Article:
Published online by Cambridge University Press: 29 July 2021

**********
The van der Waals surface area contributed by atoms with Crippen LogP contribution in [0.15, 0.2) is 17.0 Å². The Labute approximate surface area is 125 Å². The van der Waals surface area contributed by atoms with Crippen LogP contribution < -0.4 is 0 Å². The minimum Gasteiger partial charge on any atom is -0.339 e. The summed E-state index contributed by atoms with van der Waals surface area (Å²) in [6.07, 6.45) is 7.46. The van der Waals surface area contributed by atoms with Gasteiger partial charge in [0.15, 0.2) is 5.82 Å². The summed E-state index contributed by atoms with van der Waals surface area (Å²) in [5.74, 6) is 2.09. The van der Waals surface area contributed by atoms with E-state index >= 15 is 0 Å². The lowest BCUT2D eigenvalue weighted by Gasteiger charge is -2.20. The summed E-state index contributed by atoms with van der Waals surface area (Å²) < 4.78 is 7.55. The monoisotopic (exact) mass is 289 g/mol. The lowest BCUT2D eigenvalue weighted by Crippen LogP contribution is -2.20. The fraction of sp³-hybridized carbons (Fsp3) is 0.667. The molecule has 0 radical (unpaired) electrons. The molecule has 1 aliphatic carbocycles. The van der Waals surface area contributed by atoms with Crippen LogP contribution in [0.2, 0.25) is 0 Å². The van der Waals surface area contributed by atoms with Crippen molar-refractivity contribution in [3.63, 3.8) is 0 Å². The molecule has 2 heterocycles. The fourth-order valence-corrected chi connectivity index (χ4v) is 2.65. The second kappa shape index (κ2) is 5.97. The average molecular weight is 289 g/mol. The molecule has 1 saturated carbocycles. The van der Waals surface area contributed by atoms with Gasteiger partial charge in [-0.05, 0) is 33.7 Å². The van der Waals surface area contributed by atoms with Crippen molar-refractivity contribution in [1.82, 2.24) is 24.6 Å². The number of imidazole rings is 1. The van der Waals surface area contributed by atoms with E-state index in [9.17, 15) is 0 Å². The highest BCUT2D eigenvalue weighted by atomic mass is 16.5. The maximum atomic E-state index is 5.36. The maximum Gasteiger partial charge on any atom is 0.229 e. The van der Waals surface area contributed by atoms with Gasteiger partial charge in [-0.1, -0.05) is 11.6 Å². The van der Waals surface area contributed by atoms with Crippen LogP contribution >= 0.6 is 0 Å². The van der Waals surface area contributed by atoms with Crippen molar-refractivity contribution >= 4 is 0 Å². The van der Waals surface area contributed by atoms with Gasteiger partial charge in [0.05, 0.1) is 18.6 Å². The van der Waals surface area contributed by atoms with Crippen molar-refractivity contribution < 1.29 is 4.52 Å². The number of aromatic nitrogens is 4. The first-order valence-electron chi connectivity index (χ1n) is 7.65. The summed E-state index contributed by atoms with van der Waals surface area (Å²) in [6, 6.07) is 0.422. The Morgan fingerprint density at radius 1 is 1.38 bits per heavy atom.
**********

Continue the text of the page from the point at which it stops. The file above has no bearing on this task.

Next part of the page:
There is an inherently Gothic lexicon at work in Betty Friedan’s landmark feminist study The Feminine Mystique (1963), connecting ‘the problem that has no name’ with the burial alive of the typical 1960s housewife. That language of unspeakable or unnameable enclosure recurs throughout the female Gothic and transcends the perceived disparity between its popular and literary manifestations. Victoria Holt’s popular Gothic romance, Mistress of Mellyn (1961), is shown to encapsulate just as successfully as more ‘serious’ Gothic texts many of the political concerns of second-wave feminism, including domestic incarceration, sisterhood, objectification by the masculine gaze and the allure of a ‘Super-Male’. Turning to the literary end of the Gothic spectrum, the chapter discusses these themes in selected works by Angela Carter; in Anne Sexton’s poem ‘Rapunzel’ (1971); Toni Morrison’s Beloved (1987); and in Sarah Waters’s Fingersmith (2002). Thereafter it examines the interface between second- and third-wave feminist generations, noting how often, in Gothics, older women continue to be associated with monstrosity or sexual redundancy. While, in the Gothic, women are depicted as the victims of libertine sexuality, violation and coercion, this chapter also explores the roles that women themselves perform in the patriarchal exploitation of their sisters.